Abstract

This article examines the link between the legitimation process of the Communist Party of Vietnam (CPV) and its adoption of the Doi Moi (renovation) policy. It argues that socio-economic performance emerged as the single most important source of legitimacy for the CPV in the mid-1980s as its traditional sources of legitimacy were exhausted and alternative legitimation modes were largely irrelevant or ineffective. The CPV’s switch to performance-based legitimacy has had significant implications for Vietnam’s domestic politics as well as its foreign policy and has served as an essential foundation for the Party’s continued rule. At the same time, however, it has also presented the CPV with serious challenges in maintaining uninterrupted socio-economic development in the context of the country’s growing integration with the global economic system which is experiencing instability. It is in this context that nationalism, couched in terms of Vietnam’s territorial and maritime boundary claims in the South China Sea, has been revived as an additional source of legitimacy in times of economic difficulties.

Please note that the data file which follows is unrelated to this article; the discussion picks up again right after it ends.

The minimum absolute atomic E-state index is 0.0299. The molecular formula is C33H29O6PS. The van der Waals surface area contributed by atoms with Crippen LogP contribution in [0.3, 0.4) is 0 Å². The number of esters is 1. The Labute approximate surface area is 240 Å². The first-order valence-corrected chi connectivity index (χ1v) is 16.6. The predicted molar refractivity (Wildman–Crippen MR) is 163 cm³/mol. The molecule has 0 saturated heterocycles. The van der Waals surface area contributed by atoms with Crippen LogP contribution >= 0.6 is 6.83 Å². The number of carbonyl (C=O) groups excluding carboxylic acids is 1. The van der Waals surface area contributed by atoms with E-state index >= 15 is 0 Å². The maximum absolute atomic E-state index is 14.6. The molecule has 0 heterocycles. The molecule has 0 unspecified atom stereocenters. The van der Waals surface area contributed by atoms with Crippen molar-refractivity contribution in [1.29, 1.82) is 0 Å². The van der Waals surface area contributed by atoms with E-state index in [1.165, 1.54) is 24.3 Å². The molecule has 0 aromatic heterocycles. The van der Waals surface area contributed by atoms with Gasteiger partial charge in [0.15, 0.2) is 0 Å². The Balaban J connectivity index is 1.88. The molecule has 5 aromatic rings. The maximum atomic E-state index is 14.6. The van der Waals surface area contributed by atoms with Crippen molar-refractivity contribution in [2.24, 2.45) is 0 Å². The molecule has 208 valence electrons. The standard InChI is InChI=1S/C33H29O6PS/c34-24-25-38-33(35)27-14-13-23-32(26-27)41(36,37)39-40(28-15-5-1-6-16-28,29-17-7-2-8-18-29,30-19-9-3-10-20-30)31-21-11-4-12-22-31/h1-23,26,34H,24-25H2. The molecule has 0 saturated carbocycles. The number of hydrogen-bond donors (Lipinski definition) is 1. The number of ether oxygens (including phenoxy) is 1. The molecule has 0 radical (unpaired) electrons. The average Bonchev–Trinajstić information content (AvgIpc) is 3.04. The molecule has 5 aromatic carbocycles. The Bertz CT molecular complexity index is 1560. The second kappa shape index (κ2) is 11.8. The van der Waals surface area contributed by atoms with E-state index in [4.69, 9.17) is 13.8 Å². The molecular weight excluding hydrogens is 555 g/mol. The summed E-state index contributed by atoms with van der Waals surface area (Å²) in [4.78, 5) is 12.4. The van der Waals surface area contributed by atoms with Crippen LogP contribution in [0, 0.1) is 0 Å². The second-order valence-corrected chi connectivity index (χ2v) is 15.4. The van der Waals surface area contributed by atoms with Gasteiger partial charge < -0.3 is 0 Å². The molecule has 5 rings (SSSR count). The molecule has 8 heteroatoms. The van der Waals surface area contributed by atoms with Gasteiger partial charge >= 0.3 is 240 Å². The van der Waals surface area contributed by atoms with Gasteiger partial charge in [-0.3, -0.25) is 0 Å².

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Additional Information

ISSN
1793-284X
Print ISSN
0129-797X
Pages
pp. 145-172
Launched on MUSE
2012-08-22
Open Access
No
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